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Superintendent Goes Gracefully

February 16, 2006
Courant Editorial

Robert Henry's resignation as Hartford's superintendent of schools, effective at the end of the school year, is regrettable. He has been good for the children of Hartford.

As the district struggles to navigate the challenging demands of the federal No Child Left Behind Act, his has been a steady hand on the tiller. Mayor Eddie Perez, who is also school board chairman and accepted Mr. Henry's resignation, agrees that the superintendent has been a stabilizing force.

The pace of progress under Mr. Henry's tenure has been slower than some of his critics liked. Some say he wasn't a strong leader. But his job is one of the toughest in the state. Many before him have tried and failed. Still, there has been improvement in the system for which he deserves proper credit.

Graduation rates are up. The dropout rate, though still very troubling, is headed in the right direction. A greater number of Hartford students have been admitted to two- and four-year colleges.

Under Mr. Henry's guidance there has been dramatic improvement in some of the district's lowest-performing schools. Two elementary schools earned federal "blue ribbon" status. Every school in the district has been accredited.

Arguably, Mr. Henry's greatest contribution since he took over the school system of about 24,000 students in October 2002 has been the establishment of local magnet schools, mini-learning environments that have, however incrementally, helped raise district test scores and expectations.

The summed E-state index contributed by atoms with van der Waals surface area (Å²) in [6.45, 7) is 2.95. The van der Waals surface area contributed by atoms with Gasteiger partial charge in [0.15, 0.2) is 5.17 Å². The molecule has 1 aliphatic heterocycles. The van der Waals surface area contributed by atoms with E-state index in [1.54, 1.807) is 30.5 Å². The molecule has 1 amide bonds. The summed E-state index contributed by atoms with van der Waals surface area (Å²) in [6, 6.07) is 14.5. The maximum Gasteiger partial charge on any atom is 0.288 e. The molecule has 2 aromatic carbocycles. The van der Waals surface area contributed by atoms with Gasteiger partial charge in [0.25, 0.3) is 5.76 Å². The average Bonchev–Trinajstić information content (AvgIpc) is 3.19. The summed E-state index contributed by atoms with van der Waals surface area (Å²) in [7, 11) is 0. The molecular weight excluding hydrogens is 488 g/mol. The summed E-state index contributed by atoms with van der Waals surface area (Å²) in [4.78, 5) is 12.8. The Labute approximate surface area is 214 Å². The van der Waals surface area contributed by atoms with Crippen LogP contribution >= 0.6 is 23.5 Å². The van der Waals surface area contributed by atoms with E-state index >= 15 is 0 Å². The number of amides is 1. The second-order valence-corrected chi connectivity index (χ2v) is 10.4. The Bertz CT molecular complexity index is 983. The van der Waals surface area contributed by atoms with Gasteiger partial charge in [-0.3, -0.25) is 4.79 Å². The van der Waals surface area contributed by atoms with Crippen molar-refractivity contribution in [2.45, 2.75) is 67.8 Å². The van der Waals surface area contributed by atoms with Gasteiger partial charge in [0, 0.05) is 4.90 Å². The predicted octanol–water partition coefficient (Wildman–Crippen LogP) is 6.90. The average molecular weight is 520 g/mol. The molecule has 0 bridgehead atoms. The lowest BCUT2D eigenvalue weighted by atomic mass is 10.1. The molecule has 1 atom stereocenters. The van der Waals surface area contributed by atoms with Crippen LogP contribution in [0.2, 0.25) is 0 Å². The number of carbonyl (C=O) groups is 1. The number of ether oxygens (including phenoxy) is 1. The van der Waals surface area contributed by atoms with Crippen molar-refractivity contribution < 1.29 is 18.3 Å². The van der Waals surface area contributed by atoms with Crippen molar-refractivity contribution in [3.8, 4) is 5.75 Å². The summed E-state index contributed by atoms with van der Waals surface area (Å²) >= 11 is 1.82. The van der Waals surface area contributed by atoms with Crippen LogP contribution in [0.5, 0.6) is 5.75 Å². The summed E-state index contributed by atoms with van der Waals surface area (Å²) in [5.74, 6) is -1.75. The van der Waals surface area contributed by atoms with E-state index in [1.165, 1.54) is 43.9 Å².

Mr. Henry has been operating on shaky ground. Last August, a split school board gave him a tepid evaluation and a one-year extension on his contract, which expires in June. He and the mayor, although outwardly cordial and collaborative, have differences. Chief among them is Mr. Henry's disagreement with the mayor's initiative to give more students access to private schools. As Mr. Henry pointed out, his job is to focus on public schools.

The mayor has made his education priorities clear. He will conduct a national search for Mr. Henry's replacement. He will seek "a superintendent with the vision and skill necessary to raise expectations, standards and achievements throughout the school system." That's a tall order that, in time, Mr. Henry might have satisfied.

When Mr. Henry's contract was renewed last year, Mr. Perez said the heat was on the superintendent to produce results. There is little doubt that Mr. Henry gave it his best.

Until his replacement is found, it will be Mr. Perez's turn to take the heat.

Reprinted with permission of the Hartford Courant. To view other stories on this topic, search the Hartford Courant Archives at http://www.courant.com/archives.
| Last update: September 25, 2012 |
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